OUP demo lessons and mixed-ability workshop, Hungary

The slides from the short workshop on Mixed-Ability Teaching are available here in pdf format.

I’ve really enjoyed the teaching the demo lessons. It’s not a truly authentic experience, of course – how could it be, when the students and I have never met before, when the room is crowded with observers? Having said that, the lessons have given us a lot of food for thought, and have also provided an opportunity to showcase a few of the techniques for managing the classroom (e.g. lollipop sticks for nominating students, the ‘speak/pass/nominate’ option, the ‘dice master’) that underpin approaches to making the classroom more inclusive and growth-oriented.

Thanks so much to everyone who was involved, especially the students and their teachers.

2 thoughts on “OUP demo lessons and mixed-ability workshop, Hungary

  1. Tamás

    Dear Ed,

    Could you please explain the ‘speak/pass/nominate’ option? I couldn’t find anything about it.

    Anyway, I found your demo lesson and workshop at Radnóti greatly inspiring!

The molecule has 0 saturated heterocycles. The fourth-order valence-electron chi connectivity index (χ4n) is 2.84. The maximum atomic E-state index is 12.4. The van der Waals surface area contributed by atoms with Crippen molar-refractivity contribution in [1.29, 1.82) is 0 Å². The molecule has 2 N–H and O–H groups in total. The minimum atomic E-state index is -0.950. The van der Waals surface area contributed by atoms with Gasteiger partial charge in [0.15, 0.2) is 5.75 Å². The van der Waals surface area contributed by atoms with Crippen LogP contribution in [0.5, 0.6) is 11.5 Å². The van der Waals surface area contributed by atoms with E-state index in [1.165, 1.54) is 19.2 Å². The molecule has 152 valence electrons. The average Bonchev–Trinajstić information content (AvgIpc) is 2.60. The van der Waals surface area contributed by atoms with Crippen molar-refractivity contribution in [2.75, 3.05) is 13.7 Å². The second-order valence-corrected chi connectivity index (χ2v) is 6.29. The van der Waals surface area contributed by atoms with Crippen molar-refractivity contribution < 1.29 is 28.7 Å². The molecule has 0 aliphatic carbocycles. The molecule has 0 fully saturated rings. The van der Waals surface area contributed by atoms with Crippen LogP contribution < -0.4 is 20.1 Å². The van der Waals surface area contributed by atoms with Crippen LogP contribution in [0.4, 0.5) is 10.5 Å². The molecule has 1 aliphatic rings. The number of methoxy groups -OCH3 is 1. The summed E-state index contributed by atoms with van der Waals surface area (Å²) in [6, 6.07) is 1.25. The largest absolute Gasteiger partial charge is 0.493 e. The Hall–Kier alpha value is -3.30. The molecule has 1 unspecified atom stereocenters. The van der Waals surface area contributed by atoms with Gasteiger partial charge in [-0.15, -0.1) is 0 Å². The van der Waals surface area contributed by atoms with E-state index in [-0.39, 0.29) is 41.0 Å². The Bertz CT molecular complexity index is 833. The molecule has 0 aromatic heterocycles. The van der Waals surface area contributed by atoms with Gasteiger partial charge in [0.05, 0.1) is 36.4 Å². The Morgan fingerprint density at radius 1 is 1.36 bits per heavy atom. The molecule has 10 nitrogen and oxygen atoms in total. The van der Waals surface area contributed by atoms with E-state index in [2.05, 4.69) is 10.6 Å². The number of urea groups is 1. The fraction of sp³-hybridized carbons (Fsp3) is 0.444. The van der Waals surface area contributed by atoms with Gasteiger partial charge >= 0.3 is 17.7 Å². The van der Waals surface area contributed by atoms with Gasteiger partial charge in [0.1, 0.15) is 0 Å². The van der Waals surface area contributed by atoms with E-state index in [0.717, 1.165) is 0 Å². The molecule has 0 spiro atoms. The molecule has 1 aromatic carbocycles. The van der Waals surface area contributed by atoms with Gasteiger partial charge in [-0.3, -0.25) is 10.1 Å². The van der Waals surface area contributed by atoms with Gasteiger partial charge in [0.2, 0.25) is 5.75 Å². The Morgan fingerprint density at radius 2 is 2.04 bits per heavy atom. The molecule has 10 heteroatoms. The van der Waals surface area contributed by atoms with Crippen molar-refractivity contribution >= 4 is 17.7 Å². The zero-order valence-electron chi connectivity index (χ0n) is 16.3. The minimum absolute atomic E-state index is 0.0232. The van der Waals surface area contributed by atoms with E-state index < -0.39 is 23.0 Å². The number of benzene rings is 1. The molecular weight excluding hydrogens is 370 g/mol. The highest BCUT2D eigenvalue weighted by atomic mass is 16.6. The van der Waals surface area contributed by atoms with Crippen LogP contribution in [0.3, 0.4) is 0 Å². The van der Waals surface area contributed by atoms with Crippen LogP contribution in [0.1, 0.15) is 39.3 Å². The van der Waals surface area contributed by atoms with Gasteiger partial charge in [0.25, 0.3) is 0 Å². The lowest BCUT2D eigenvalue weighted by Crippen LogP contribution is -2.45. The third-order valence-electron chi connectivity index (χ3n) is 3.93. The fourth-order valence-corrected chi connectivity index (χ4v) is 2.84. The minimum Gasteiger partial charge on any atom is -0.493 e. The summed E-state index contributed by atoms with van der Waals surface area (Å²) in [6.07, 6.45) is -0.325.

Thanks for your enthusiasm!

  2. Edmund Dudley Post author

    Hi Tamás


    The speak/pass/nominate option is a further way of empowering students when responding to prompts in the speaking phase of lessons.

    When their name is called, the student has three options

    speak: choose to give an answer yourself – it could be an idea, a preference or a personal opinion

    pass: choose *not* to speak at this time. (This decision should be accepted without question.)

    nominate: choose to nominate one of the people in your group – whose ideas you have just heard – to provide an answer instead of you.

    A key aspect of this technique is encouraging students to speak without *forcing* them to; providing alternative options (pass or nominate) ensures that the student is in control of what happens. Of course, it’s tempting to assume that students will always take the easy option and pass. Interestingly, though, that’s not what happened in the lesson! Students – chosen at random using the lollipop sticks – consistently chose to speak themselves when provided with the speak/pass/nominate option.

    It’s interesting, and confirms my feeling that once students feel secure and empowered in the classroom they will be more willing to make contributions – despite whatever limitations in proficiency they might have.


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